Hairless cats aren’t the usual soft, fluffy cat you think of when you think of a pet cat. But hairless breeds have become increasingly popular over the years. They are easy to recognize, have distinct personalities, and make wonderful pets, but only if you are willing to commit to more care and grooming than is needed for many house cats.
If you’re thinking about adopting a hairless cat or you’d just like to know more about these interesting animals, read on for more information.
The most well-known breed of hairless cat is the Sphynx. Other popular hairless breeds include Peterbald, Donskoy, and Russian hairless.
European breeders began developing the Sphynx in the early 1960s. About 10 years later two different hairless breeds were discovered in North America and the cats from the two different continents were bred into the Sphynx breed we’re familiar with today.
All domestic (United States) Sphynx cats today are descended from one of two lineages, including:
The Pearson cats were the first naturally occurring hairless cats in the United States. Several litters of kittens were born to the hairless mother and two were eventually sold to a breeder.
Several failed attempts were made in Toronto before Shirley Smith found three hairless kittens in her neighborhood and sent two of them to a doctor in the Netherlands to breed them with a white Devon Rex. The resulting litter produced five kittens.
Hairless cats are born without fur or coats. DNA analysis has shown that a genetic mutation is responsible for the Sphynx’s hairlessness. It’s the same allele that produces short, curly hair in the Devon Rex breed. The gene encodes keratin 71, which is responsible for keratinizing the hair follicle. There is a complete loss of function in the follicle that allows hair to form, but it is easily dislodged.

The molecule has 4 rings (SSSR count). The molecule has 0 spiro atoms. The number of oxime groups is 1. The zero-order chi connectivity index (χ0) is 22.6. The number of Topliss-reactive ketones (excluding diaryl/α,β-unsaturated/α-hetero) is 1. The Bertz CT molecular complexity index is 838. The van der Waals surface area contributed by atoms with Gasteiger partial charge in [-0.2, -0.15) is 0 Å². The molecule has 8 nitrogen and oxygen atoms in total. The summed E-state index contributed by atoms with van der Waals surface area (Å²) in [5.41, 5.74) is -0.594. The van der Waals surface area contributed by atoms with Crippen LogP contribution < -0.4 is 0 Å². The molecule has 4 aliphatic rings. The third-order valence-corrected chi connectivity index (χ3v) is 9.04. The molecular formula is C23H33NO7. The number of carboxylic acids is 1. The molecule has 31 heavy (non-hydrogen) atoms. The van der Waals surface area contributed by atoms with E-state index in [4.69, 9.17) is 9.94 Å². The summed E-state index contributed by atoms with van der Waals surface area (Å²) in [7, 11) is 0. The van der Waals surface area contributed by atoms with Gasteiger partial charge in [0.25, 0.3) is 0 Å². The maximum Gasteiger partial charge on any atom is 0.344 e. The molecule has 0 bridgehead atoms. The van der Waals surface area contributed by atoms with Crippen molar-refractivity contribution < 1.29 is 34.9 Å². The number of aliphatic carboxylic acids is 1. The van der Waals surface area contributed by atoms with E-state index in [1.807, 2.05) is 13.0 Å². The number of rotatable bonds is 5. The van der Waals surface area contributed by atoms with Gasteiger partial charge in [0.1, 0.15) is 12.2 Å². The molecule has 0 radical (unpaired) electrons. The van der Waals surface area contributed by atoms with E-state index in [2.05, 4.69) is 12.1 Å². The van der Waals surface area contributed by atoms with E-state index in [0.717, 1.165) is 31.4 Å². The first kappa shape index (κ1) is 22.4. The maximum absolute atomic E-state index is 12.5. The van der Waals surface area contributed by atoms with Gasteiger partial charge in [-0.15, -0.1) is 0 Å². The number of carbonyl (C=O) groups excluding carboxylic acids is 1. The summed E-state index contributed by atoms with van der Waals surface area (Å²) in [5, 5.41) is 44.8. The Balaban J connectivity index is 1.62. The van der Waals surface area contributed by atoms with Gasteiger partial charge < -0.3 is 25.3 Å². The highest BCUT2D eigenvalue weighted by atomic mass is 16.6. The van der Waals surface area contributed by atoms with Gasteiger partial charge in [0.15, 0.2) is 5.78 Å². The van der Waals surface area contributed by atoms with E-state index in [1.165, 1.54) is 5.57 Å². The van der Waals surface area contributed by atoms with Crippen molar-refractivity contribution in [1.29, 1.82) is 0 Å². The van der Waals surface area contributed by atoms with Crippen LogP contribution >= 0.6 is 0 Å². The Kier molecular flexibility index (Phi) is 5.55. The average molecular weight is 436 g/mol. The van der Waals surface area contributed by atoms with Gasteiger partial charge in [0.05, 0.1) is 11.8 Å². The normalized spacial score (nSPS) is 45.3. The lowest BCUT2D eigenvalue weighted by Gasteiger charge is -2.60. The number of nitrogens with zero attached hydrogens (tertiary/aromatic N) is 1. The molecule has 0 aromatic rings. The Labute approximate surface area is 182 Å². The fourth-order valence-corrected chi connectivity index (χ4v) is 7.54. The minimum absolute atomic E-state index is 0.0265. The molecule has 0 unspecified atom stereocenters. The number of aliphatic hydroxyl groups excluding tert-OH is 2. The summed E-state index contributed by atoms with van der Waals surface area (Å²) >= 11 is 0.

It might seem that grooming a hairless cat is easier than grooming a cat with hair, especially long-haired cats. This is not true. Hairless cats require a significant amount of grooming. It’s important to understand these grooming needs before committing to the adoption of one of these animals.
As far as behavior, Sphynx cats are known to be very extroverted. They are high-energy, curious, and intelligent. They are also very affectionate cats. Many people describe them as more dog-like than most cats because they are interactive and attached to humans.
What is the grooming process for hairless cats? It depends on the breed and whether or not your cat has any hair at all. Some “hairless” cats have peach fuzz, while others are entirely bald.
In both cases, the lack of hair on their bodies means they are unable to absorb the skin oils produced by their skin. This means they need regular baths to keep their coats and bodies clean. Without bathing, hairless cats get sticky because of the oil buildup. This leads to irritation and other skin problems. It’s best to use a special cat or hairless cat shampoo approximately once a week to keep your cat clean and comfortable.